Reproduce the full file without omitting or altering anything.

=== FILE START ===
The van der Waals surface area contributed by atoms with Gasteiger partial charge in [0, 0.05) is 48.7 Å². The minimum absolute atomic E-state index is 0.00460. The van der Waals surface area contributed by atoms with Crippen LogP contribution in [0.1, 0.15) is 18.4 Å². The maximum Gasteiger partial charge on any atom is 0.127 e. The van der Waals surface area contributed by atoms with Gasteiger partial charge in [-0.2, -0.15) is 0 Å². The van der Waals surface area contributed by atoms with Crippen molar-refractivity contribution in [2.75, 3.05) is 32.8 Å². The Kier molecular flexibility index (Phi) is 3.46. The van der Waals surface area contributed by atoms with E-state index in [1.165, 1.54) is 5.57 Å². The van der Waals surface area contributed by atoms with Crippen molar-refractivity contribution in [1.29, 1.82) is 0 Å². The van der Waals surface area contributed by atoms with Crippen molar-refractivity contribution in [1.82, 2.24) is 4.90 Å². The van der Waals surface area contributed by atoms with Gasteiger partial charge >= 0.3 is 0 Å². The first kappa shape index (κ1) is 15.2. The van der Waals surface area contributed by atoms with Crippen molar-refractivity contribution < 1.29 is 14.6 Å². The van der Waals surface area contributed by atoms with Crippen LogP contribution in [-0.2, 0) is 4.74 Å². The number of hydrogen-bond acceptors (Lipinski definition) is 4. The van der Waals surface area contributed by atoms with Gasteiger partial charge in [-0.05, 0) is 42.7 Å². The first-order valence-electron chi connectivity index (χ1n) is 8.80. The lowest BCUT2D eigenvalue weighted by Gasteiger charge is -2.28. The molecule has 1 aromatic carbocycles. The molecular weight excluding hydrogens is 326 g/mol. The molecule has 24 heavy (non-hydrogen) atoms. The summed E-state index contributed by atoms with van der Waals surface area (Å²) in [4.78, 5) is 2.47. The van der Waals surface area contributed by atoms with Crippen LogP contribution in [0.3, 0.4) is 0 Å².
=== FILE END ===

The van der Waals surface area contributed by atoms with Gasteiger partial charge in [0, 0.05) is 48.7 Å². The minimum absolute atomic E-state index is 0.00460. The van der Waals surface area contributed by atoms with Crippen LogP contribution in [0.1, 0.15) is 18.4 Å². The maximum Gasteiger partial charge on any atom is 0.127 e. The van der Waals surface area contributed by atoms with Gasteiger partial charge in [-0.2, -0.15) is 0 Å². The van der Waals surface area contributed by atoms with Crippen molar-refractivity contribution in [2.75, 3.05) is 32.8 Å². The Kier molecular flexibility index (Phi) is 3.46. The van der Waals surface area contributed by atoms with E-state index in [1.165, 1.54) is 5.57 Å². The van der Waals surface area contributed by atoms with Crippen molar-refractivity contribution in [1.29, 1.82) is 0 Å². The van der Waals surface area contributed by atoms with Crippen molar-refractivity contribution in [1.82, 2.24) is 4.90 Å². The van der Waals surface area contributed by atoms with Gasteiger partial charge >= 0.3 is 0 Å². The first kappa shape index (κ1) is 15.2. The van der Waals surface area contributed by atoms with Crippen molar-refractivity contribution < 1.29 is 14.6 Å². The van der Waals surface area contributed by atoms with Crippen LogP contribution in [-0.2, 0) is 4.74 Å². The number of hydrogen-bond acceptors (Lipinski definition) is 4. The van der Waals surface area contributed by atoms with Gasteiger partial charge in [-0.05, 0) is 42.7 Å². The first-order valence-electron chi connectivity index (χ1n) is 8.80. The lowest BCUT2D eigenvalue weighted by Gasteiger charge is -2.28. The molecule has 1 aromatic carbocycles. The molecular weight excluding hydrogens is 326 g/mol. The molecule has 24 heavy (non-hydrogen) atoms. The summed E-state index contributed by atoms with van der Waals surface area (Å²) in [4.78, 5) is 2.47. The van der Waals surface area contributed by atoms with Crippen LogP contribution in [0.3, 0.4) is 0 Å².